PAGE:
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Stray kitten - feed or ignore?



 
 
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  #32  
Old June 30th 04, 05:03 AM
Tracy
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Sharon Talbert wrote in message . washington.edu...


Shy or feral "strays" rarely see the adoption room. Institutional
shelters may keep the animal for a few days (depending on local laws) and
then euthanize. "No-Kill" shelters simply won't take them.

Sharon Talbert
Friends of Campus (feral) Cats


It depends on the no-kill shelter. If it's a kitten, as this one is,
some no-kill shelters will take them. Some won't, of course :
  #33  
Old June 30th 04, 05:03 AM
Tracy
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Sharon Talbert wrote in message . washington.edu...


Shy or feral "strays" rarely see the adoption room. Institutional
shelters may keep the animal for a few days (depending on local laws) and
then euthanize. "No-Kill" shelters simply won't take them.

Sharon Talbert
Friends of Campus (feral) Cats


It depends on the no-kill shelter. If it's a kitten, as this one is,
some no-kill shelters will take them. Some won't, of course :
  #34  
Old June 30th 04, 10:06 PM
Sharon Talbert
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It depends on the no-kill shelter. If it's a kitten, as this one is,
some no-kill shelters will take them. Some won't, of course :


It is true that some nonprofit shelters (I really don't like the term
non-kill, which is undefined at best and misleading at worst) will take
underage kittens or unsocialized small kittens into foster care if they
have such a program. Some conventional (city and county) shelters will
take such kittens into foster care for that matter, City of Seattle among
them. I seem to recall the kitten in question was at least a juvenile,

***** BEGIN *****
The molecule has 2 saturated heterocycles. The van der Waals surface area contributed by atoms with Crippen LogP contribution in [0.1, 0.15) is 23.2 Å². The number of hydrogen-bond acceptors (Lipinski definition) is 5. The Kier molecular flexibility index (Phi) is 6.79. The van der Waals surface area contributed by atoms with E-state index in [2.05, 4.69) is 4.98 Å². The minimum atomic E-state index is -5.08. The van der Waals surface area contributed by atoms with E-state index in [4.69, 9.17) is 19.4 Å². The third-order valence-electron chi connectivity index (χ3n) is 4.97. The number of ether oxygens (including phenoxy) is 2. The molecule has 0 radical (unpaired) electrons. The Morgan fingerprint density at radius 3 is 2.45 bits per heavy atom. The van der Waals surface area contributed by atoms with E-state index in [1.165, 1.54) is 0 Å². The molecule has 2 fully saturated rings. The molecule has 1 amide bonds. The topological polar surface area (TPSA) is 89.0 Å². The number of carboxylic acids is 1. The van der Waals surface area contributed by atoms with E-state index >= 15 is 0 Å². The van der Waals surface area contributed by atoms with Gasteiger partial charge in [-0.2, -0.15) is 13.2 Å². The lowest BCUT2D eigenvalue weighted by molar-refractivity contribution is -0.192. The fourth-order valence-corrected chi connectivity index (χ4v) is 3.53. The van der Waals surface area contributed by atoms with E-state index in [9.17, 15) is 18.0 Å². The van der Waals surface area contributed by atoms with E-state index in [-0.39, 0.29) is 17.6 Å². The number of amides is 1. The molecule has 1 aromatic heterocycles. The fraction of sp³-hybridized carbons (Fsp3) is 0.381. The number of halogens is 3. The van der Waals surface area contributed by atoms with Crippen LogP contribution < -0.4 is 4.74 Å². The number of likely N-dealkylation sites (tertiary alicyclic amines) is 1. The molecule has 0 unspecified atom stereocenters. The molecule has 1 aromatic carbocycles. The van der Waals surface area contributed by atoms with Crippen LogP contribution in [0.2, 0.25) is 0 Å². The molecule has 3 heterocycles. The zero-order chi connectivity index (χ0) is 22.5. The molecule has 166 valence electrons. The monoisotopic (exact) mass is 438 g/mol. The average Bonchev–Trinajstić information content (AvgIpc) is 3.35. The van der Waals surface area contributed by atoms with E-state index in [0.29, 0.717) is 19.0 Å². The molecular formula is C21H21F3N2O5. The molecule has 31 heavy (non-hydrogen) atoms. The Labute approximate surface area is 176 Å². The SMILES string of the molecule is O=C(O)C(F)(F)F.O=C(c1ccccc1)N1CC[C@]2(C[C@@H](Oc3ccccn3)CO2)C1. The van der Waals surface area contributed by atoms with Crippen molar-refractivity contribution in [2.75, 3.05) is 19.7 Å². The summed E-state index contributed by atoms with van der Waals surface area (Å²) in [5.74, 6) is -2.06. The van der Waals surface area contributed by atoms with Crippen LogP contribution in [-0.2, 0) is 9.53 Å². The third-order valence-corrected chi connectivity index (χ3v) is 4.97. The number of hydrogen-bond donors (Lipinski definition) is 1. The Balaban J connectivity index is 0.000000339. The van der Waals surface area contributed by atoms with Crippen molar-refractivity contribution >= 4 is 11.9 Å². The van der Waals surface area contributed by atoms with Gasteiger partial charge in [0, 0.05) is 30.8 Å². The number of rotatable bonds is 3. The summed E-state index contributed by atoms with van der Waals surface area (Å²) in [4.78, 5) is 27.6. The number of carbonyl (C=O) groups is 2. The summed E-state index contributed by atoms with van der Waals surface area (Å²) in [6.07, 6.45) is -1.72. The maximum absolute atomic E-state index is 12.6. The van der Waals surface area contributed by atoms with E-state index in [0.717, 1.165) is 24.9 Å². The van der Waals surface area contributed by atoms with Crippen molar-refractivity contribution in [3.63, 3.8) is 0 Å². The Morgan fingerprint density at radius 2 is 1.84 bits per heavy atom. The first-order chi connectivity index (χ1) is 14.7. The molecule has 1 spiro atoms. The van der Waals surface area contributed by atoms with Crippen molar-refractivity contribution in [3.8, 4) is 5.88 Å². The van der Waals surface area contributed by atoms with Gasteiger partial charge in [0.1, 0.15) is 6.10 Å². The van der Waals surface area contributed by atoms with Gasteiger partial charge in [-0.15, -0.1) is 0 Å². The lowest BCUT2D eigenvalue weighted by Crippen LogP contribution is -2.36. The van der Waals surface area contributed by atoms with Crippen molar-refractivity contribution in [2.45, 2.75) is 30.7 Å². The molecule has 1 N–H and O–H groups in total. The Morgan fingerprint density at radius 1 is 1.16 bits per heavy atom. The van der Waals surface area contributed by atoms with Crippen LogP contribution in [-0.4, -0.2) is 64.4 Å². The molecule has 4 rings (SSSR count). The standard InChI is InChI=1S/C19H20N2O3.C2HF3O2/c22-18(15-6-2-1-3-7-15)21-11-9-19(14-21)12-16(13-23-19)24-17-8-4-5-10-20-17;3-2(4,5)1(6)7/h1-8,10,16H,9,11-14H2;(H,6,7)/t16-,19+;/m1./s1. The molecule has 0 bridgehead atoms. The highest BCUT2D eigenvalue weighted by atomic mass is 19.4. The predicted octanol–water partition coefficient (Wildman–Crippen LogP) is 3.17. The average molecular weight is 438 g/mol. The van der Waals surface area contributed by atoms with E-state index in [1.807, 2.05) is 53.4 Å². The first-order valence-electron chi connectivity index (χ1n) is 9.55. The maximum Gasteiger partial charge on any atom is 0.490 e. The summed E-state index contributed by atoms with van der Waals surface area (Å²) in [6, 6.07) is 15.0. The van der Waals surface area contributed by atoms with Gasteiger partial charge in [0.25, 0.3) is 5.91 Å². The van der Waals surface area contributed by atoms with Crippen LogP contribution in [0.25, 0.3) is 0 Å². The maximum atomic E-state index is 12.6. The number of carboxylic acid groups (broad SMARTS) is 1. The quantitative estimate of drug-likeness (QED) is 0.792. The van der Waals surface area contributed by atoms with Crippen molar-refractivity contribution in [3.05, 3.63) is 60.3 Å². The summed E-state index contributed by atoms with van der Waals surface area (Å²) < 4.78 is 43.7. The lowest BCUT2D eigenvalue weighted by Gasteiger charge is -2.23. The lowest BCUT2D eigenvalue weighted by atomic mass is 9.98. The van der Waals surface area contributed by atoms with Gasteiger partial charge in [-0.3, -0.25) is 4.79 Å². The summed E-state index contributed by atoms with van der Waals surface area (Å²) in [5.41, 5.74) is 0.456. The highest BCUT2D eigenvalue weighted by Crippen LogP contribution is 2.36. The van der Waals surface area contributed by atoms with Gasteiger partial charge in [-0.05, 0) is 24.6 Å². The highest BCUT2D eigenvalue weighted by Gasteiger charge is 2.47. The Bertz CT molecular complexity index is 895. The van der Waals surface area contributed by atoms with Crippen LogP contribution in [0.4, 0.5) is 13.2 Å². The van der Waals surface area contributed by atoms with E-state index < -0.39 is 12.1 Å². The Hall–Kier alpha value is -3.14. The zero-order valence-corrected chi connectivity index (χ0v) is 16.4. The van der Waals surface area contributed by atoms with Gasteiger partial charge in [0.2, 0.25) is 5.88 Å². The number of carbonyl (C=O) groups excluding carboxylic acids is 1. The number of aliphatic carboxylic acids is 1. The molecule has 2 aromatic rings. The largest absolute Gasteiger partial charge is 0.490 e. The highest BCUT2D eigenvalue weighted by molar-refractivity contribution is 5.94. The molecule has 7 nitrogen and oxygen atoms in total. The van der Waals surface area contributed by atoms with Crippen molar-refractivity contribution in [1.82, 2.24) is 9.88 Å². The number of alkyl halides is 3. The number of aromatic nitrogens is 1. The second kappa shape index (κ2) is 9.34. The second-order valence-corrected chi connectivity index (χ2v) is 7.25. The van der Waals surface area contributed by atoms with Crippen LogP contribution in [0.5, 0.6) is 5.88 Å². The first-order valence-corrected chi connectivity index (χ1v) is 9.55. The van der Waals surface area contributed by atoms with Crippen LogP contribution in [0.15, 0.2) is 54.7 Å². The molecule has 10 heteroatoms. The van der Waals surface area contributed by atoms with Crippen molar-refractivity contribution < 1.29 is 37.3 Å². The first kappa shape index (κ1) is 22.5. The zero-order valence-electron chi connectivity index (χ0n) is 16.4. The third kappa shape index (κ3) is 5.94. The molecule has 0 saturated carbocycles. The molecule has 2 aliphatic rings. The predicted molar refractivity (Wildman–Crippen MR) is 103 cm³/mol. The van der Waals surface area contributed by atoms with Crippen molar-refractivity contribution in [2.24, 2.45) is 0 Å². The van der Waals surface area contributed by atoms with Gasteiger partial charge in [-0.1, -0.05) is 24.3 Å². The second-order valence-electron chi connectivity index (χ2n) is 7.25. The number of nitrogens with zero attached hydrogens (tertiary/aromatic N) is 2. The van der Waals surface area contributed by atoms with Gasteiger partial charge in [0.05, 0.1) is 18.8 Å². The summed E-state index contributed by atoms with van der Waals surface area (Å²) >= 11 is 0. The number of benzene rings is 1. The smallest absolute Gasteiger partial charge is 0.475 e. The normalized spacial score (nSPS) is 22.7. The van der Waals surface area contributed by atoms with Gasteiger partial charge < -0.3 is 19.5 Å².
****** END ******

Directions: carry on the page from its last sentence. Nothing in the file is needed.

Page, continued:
though. The nonprofits won't take an older kitten because they have a
choice, and the conventional shelters take them because they must and then
euthanize.

Sharon Talbert
Friends of Campus Cats
  #35  
Old June 30th 04, 10:06 PM
Sharon Talbert
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It depends on the no-kill shelter. If it's a kitten, as this one is,
some no-kill shelters will take them. Some won't, of course :


It is true that some nonprofit shelters (I really don't like the term
non-kill, which is undefined at best and misleading at worst) will take
underage kittens or unsocialized small kittens into foster care if they
have such a program. Some conventional (city and county) shelters will
take such kittens into foster care for that matter, City of Seattle among
them. I seem to recall the kitten in question was at least a juvenile,
though. The nonprofits won't take an older kitten because they have a
choice, and the conventional shelters take them because they must and then
euthanize.

Sharon Talbert
Friends of Campus Cats
  #38  
Old July 2nd 04, 08:20 PM
Sharon Talbert
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But some rescuers will take them home to be indoor ferals. It's quit the one
way street where the rescuer provides shelter, food, medical care, and a
long comfortable life free from want and harm, in exchange for hissing,
growling, aloofness, and a total lack of anything even vaugely resembling
gratitude.

Don't knock it till you've tried it.


Ron, if you are suggesting that I take home feral kittens, I've not only
tried it, I've modeled my life around it!

In my message, I was responding to a suggestion that a feral kitten be
taken to a shelter. The point of my message was that an unsocialized cat
or kitten is not a likely candidate for a shelter. The city/county
shelters accept them and euthanize, while the nonprofits (so-called
"no-kills") simply won't take them.

Sharon Talbert
Friends of Campus (feral) Cats
Seattle
  #39  
Old July 2nd 04, 08:20 PM
Sharon Talbert
external usenet poster
 
Posts: n/a
Default



But some rescuers will take them home to be indoor ferals. It's quit the one
way street where the rescuer provides shelter, food, medical care, and a
long comfortable life free from want and harm, in exchange for hissing,
growling, aloofness, and a total lack of anything even vaugely resembling
gratitude.

Don't knock it till you've tried it.


Ron, if you are suggesting that I take home feral kittens, I've not only
tried it, I've modeled my life around it!

In my message, I was responding to a suggestion that a feral kitten be
taken to a shelter. The point of my message was that an unsocialized cat
or kitten is not a likely candidate for a shelter. The city/county
shelters accept them and euthanize, while the nonprofits (so-called
"no-kills") simply won't take them.

Sharon Talbert
Friends of Campus (feral) Cats
Seattle
 




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